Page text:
I’ve always been impressed by people who can forgive. When I was a kid, it was that friend at school who didn’t get back at others when they made fun of his awkward ways and pimply face. Later on, I had to learn to forgive when my boyfriend left me for no apparent reason and without explanation. Then followed marriage, which offered endless opportunities to forgive and be forgiven. Working as part of a team has also been a good platform to practice forgiveness.
The truth is, I’m quite easygoing and generally prefer to live and let live rather than get into confrontations and feel resentful. But could I forgive someone who killed one of my loved ones? Or if I was unjustly detained in jail for years? Or if war had destroyed my house and my city, and I had to flee and become a refugee—and then be looked upon suspiciously by most people?
I don’t know.
It’s good to know that mankind has seen such forgiving people, who can stand as beacons of hope. From Jesus to countless missionaries and activists, to the Amish parents who forgave and helped the family of the man who killed their kids,1 to the more recent example of Father Boules George following the two bombings in Tanta and Alexandria, Egypt, that left 44 Christians dead and more than 100 wounded on Palm Sunday 2017. His sermon expressed forgiveness for those who killed the victims and a call for believers to pray for them to see the light and experience God’s unconditional love.2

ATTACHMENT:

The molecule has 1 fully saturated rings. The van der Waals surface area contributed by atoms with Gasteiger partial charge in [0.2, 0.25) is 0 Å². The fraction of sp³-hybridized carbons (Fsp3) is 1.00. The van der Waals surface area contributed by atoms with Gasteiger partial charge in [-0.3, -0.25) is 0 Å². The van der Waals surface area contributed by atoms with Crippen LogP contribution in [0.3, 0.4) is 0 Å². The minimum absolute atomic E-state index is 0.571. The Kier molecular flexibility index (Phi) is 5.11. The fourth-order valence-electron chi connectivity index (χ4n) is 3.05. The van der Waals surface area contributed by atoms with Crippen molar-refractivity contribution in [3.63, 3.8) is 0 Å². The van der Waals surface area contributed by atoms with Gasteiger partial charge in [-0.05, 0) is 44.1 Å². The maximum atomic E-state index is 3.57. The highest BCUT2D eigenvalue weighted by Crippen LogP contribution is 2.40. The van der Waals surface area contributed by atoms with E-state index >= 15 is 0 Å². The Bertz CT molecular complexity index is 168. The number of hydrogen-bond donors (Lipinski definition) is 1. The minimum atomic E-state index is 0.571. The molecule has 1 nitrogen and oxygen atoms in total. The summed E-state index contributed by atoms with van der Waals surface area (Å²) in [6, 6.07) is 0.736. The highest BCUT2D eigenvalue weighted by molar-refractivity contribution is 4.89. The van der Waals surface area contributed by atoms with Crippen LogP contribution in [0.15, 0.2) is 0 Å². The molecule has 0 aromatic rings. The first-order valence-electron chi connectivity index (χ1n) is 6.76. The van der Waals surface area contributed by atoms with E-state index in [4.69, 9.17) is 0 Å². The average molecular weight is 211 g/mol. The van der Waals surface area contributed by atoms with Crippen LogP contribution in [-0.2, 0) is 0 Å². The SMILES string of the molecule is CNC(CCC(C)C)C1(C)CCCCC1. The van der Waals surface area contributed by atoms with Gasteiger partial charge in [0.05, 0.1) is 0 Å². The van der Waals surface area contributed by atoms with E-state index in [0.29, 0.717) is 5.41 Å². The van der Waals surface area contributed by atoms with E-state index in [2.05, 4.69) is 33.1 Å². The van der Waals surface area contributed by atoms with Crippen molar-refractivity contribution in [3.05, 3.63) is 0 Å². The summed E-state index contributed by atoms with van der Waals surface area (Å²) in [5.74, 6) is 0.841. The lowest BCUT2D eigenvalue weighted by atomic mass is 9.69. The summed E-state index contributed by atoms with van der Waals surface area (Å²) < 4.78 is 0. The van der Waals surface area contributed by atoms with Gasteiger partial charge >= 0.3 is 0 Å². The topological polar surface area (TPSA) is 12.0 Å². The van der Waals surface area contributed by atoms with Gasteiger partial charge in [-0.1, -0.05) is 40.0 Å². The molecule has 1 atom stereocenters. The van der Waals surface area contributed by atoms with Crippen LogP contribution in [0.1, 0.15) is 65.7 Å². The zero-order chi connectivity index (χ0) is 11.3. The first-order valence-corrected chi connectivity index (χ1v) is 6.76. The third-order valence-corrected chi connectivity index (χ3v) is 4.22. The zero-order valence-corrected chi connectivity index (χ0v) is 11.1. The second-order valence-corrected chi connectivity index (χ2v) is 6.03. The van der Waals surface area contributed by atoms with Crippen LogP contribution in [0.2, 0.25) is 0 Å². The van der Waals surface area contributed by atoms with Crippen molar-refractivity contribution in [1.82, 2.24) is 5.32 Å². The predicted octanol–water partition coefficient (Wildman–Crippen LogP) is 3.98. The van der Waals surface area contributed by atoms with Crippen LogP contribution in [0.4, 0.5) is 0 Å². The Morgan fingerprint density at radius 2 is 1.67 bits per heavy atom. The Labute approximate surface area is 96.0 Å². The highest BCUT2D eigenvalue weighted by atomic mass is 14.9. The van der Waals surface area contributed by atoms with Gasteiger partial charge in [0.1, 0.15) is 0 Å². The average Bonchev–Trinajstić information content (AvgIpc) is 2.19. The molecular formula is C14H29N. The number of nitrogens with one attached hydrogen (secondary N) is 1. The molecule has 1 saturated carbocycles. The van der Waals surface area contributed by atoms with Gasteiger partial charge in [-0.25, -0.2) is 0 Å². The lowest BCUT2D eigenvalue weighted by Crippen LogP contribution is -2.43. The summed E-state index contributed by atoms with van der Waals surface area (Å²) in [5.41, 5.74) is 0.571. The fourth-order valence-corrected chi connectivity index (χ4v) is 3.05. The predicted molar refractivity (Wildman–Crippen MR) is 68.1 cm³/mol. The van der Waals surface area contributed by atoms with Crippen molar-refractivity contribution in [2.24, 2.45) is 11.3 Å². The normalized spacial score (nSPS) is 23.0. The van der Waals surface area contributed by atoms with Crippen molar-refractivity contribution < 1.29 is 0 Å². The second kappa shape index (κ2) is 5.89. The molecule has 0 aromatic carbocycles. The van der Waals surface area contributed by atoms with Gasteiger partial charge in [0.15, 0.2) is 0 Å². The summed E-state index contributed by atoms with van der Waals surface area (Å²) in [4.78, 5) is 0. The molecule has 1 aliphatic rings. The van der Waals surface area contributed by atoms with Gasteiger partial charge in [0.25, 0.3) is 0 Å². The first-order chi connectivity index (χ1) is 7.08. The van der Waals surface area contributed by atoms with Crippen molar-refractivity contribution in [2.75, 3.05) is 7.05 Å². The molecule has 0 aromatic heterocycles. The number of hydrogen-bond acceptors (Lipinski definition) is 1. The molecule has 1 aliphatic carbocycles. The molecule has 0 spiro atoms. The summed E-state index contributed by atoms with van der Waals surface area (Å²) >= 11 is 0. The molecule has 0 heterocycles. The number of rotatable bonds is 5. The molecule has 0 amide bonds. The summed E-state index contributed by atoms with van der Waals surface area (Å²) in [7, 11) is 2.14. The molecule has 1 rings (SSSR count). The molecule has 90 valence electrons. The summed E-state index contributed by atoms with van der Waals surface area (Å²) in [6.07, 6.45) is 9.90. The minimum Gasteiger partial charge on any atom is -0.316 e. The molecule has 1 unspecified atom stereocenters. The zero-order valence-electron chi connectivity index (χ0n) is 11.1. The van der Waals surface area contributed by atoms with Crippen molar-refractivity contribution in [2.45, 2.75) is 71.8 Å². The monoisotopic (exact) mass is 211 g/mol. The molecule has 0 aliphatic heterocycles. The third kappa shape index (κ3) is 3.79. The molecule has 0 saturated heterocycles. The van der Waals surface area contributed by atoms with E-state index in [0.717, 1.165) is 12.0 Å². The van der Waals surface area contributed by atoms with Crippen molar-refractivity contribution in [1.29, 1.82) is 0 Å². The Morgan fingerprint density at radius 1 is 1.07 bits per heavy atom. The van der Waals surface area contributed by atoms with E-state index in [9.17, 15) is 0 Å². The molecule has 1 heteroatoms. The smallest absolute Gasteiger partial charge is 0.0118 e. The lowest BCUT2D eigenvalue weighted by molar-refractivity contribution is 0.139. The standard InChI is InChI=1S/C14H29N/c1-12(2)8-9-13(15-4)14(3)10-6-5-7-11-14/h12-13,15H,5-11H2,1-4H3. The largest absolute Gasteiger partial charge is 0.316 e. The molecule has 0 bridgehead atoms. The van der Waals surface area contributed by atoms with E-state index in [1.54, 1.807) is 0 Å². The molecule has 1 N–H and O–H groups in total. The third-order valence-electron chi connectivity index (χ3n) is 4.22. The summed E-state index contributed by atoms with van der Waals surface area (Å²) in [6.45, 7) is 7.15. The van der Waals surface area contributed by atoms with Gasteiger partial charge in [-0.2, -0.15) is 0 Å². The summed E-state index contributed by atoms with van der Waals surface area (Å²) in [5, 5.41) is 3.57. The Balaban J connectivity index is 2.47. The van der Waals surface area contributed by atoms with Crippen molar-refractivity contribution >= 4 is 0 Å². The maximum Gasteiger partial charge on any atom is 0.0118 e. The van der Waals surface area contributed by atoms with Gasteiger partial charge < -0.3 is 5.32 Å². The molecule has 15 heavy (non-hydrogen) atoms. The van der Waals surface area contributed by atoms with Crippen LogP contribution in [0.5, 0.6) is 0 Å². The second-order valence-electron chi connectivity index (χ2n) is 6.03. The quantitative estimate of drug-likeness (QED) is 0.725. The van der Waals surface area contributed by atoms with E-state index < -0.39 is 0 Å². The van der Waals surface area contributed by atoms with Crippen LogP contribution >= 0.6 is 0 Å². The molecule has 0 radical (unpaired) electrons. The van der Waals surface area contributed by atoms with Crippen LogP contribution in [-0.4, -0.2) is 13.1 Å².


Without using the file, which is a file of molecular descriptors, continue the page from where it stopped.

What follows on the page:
It never ceases to amaze me how alongside such cruel people who commit such heinous crimes, there are individuals who are capable of forgiveness that seems to defy logic. Hate begets hate, but love begets love, and God’s love has the power to initiate a cycle of love, instead of death.
I believe the process often starts with small steps of forgiveness, starting within a family or a circle of friends and coworkers. This can seem unimportant compared to the big problems the world faces, the wars, the fights politicians carry on, etc. But it actually starts right here, with us. It starts with our personal lives and the choices we make each day.